Originally published 4 September 2006.
A few weeks ago, I posted the essay on Saying No. I ran into a situation this weekend where I wasn’t so successful in saying no, and have managed to get myself into a pickle. The funny part is that it is the same clarinetist I wrote about last time. This time I wasn’t able to be direct, and found myself stammering out excuses. So now I’m going to have to write a very direct email today, and I’m not looking forward to that.
Saying no is probably one of the best things that GTD and Flylady have allowed me to do. Before starting on their systems, I was pretty much a yes-person, always saying yes to anything anyone asked me to do, fun or not, because I felt honored to be asked, or felt the opportunity might never come my way again. Unfortunately, when operating in this mode, I also always felt resentful of the demands on my time, and even doing the fun things, wishing I was doing something else.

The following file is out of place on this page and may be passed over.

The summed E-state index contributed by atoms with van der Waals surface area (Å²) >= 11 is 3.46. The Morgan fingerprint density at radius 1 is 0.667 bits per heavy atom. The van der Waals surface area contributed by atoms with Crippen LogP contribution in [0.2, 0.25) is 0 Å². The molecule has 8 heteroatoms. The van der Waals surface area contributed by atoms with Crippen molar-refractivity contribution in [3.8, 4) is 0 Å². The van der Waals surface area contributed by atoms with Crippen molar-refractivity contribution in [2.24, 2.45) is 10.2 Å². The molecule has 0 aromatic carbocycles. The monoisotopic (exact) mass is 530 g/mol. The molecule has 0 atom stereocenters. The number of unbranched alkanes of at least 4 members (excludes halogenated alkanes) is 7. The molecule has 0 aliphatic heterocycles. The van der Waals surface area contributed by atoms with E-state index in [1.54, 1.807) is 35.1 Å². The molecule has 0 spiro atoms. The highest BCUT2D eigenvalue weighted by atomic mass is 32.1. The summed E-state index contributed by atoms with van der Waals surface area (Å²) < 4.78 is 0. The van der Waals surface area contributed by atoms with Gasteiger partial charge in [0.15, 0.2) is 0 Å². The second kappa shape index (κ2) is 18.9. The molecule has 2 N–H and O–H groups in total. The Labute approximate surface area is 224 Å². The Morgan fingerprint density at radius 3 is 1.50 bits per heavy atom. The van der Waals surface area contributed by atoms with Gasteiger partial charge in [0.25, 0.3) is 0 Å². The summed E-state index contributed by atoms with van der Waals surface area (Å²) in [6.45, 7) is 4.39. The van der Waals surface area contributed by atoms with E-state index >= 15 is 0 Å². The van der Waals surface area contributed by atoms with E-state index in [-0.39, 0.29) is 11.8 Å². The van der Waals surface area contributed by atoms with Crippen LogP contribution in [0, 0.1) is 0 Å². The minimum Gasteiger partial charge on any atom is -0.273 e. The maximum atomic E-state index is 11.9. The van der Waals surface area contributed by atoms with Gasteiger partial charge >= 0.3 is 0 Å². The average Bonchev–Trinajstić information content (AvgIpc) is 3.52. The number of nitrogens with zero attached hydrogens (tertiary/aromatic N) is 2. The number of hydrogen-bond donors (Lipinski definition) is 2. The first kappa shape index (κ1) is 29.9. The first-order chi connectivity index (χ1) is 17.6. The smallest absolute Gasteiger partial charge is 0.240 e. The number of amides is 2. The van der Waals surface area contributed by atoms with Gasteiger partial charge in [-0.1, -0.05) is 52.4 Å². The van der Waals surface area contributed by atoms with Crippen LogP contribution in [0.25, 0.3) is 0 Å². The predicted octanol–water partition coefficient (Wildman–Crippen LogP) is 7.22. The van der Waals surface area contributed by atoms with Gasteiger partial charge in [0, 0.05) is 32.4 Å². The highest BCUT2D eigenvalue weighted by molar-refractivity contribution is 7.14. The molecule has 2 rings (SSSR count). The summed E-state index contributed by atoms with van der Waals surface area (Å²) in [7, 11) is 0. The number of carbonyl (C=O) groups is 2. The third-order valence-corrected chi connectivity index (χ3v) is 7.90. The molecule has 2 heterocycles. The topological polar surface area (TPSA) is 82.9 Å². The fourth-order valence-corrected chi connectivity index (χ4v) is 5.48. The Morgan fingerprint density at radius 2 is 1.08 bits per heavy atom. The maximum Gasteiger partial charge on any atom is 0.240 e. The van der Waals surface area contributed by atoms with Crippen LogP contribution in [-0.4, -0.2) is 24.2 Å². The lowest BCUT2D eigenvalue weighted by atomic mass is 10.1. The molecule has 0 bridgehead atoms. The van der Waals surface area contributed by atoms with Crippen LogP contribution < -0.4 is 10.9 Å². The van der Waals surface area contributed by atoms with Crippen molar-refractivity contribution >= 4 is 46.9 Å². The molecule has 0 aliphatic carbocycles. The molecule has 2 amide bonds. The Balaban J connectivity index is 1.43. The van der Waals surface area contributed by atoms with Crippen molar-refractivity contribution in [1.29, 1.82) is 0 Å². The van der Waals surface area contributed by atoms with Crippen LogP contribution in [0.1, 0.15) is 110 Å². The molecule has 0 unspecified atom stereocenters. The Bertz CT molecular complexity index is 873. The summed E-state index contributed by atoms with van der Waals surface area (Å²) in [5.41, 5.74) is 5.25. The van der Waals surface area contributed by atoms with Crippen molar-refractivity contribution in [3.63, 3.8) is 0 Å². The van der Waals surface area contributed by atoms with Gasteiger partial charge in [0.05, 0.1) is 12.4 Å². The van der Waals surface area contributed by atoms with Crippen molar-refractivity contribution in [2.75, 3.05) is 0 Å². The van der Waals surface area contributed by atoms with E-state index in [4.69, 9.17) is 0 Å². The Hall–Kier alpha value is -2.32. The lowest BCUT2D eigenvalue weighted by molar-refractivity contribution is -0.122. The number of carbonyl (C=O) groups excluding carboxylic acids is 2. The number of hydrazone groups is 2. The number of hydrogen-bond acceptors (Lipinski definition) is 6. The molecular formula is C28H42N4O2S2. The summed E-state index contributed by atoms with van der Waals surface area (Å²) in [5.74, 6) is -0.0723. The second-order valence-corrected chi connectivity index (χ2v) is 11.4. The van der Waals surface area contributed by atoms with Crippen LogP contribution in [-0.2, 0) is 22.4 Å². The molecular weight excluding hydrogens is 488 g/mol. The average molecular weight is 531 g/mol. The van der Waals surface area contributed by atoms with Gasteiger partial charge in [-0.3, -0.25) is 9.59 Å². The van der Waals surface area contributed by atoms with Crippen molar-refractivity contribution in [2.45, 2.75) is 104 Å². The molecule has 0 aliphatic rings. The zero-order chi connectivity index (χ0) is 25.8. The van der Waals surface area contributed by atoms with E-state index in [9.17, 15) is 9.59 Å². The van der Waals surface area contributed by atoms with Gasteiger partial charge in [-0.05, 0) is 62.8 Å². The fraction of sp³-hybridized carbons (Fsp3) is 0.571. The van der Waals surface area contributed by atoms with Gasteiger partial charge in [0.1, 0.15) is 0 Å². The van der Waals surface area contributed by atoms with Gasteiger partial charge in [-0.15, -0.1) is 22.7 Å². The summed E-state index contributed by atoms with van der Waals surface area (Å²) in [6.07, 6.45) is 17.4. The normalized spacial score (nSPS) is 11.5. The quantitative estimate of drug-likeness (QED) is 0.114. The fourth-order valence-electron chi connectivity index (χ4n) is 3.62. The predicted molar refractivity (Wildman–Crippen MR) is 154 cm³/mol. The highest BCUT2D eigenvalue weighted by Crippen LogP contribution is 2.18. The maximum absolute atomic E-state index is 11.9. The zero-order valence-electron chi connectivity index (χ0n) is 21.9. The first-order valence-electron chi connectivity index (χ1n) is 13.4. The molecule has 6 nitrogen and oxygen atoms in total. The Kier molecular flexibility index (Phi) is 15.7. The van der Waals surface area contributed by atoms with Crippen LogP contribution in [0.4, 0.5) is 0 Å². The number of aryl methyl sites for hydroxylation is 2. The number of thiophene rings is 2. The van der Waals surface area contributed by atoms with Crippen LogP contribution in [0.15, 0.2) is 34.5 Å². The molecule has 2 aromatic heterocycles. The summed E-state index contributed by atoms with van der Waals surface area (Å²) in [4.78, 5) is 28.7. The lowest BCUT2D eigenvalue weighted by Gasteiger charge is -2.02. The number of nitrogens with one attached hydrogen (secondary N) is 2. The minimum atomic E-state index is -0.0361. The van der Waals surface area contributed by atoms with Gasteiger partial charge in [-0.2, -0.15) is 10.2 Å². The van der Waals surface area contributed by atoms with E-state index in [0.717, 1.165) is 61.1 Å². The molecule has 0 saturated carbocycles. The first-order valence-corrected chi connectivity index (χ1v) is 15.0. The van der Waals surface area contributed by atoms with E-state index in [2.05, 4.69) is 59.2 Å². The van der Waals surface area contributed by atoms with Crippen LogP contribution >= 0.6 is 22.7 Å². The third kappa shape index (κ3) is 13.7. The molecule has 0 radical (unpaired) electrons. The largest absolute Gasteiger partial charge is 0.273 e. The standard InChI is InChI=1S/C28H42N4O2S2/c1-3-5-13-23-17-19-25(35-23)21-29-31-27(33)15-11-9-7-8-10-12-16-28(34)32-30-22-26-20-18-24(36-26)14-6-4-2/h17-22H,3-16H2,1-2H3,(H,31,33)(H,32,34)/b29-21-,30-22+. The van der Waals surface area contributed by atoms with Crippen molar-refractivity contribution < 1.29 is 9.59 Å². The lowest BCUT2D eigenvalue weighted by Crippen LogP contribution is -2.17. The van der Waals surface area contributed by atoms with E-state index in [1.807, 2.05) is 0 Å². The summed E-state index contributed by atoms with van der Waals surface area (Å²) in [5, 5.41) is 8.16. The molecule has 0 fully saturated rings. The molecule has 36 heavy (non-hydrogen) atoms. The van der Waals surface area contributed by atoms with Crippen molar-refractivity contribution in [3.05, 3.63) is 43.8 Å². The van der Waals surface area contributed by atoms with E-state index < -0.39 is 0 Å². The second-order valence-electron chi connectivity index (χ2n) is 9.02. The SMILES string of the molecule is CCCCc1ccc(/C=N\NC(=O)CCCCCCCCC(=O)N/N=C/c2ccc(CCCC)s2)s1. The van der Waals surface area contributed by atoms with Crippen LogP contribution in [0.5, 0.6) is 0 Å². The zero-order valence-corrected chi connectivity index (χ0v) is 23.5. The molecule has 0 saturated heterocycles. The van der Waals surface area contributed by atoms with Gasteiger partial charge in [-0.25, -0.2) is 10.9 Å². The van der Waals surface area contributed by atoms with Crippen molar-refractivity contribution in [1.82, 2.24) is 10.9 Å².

But it does take practice. Like all new habits, this one also needs to be practiced and it is unreasonable for me to think about never being in the situation of having said yes, or to end up making excuses for why I can’t do something, when the truth is that it just doesn’t fit into my life.
I know at some point someone is going to accuse me of being selfish. Is this system selfish? It might appear that way to the people asking. And to a certain extent, it is selfish, because I am refusing to pull time and energy away from the people and things I have already determined to be important to satisfy someone else’s whims. I maintain that when I say no to something, I am saying yes to something else.